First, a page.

by Rob Williams on May 23, 2013 in NVIDIA-Based GPU
When Titan released in February, it seemed likely that NVIDIA’s GeForce 700 series would be held off on for some time. Well, with today’s launch of the company’s mini-Titan – ahem, GTX 780, we’ve been proven wrong. Compared to the GTX 680, it offers a lot of +50%’s – but is it worth its $649 price tag?
One of the more popular Internet memes for the past couple of years has been, “Can it run Crysis?”, but as soon as Metro 2033 launched, that’s a meme that should have died. Metro 2033 is without question one of the beefiest games on the market, and only just recently have GPUs been released that can allow the game to run in its DX11 mode at modest resolutions.
Manual Run-through: The level we use for testing is part of chapter 4, called “Child”, where we must follow a linear path through multiple corridors until we reach our end point, which takes a total of about 90 seconds. Please note that due to the reason mentioned above, we test this game in DX10 mode, as DX11 simply isn’t that realistic from a performance standpoint.
We’ve been benchmarking with Metro 2033 for nearly three years, and for most games, that’d be ridiculous. But as you can see, the game is still hardcore on today’s best GPUs. It allows the GTX 780 to churn away at a mere 86 FPS at 1080p. That’s a good value, sure, but again, this is a three-year-old game, and this is High detail – not Very High. Soon, we’ll likely replace this game with Metro: Last Light, as it also manages to punish today’s hardware quite well, and will likely do so for a while.
Here, NVIDIA’s GTX 780 keeps clear ahead of everything else, exhibiting a staggering 55% performance increase at 1080p versus the GTX 680. It also shows a 23% increase over AMD’s HD 7970 GHz.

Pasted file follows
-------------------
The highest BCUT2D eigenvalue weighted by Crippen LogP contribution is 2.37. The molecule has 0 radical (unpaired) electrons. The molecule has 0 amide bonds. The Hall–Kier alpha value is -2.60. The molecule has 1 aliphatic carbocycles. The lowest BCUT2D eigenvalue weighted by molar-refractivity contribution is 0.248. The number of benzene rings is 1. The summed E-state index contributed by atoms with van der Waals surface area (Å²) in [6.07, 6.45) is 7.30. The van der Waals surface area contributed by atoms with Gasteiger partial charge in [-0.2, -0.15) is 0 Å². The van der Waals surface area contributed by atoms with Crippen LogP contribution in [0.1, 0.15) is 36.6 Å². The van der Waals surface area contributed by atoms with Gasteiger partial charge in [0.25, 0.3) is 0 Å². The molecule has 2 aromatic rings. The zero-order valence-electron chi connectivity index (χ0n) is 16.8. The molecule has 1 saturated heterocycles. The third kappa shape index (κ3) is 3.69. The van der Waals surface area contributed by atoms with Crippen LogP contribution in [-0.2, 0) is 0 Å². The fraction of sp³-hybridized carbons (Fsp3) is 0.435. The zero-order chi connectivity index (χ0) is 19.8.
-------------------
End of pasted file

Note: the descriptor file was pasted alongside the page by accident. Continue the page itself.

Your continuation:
At 5760×1080 (the game would not run at 4098×768 for some reason), the GTX 680 and HD 7970 go head-to-head. Seriously, just look at those results. If I have one thing to say about this, it’s “dat 384-bit”. It’s important to note that while the 1080p result was captured with our usual manual benchmark, the 5760×1080 used the built-in benchmark for the sake of ease (not only would the game refuse to run at 4098×768, it also gave me hassle when trying to change the in-game settings at all while using multi-monitor).
Many have called Sleeping Dogs the “Asian Grand Theft Auto“, but the game does a lot different that helps it stand out of the crowd. In lieu of supplying the player with a gazilion guns, Sleeping Dogs focuses heavily on hand-to-hand combat. There are also many collectibles that can be found to help upgrade your character and unlock special fighting abilities – and if you happen to enjoy an Asian atmosphere, this is one tree you’ll want to bark up.
Manual Run-through: Our run here takes place during the chapter “Amanda”, on a dark, dank night. Our saved game begins us at the first apartment in the game (in North Point), though that’s not where we begin capturing our framerate. Instead, we walk outside and request our motorcycle from the garage. Once set, we begin recording framerates and drive along a specific path all the way to Aberdeen, which takes about two minutes.
At 1080p, the HD 7970 GHz once again managed to outperform NVIDIA’s latest GPU, but things changed back toward’s NVIDIA’s favor in multi-monitor. Continuing the theme, the GTX 780 storms past the GTX 680, with a 25.5% boost.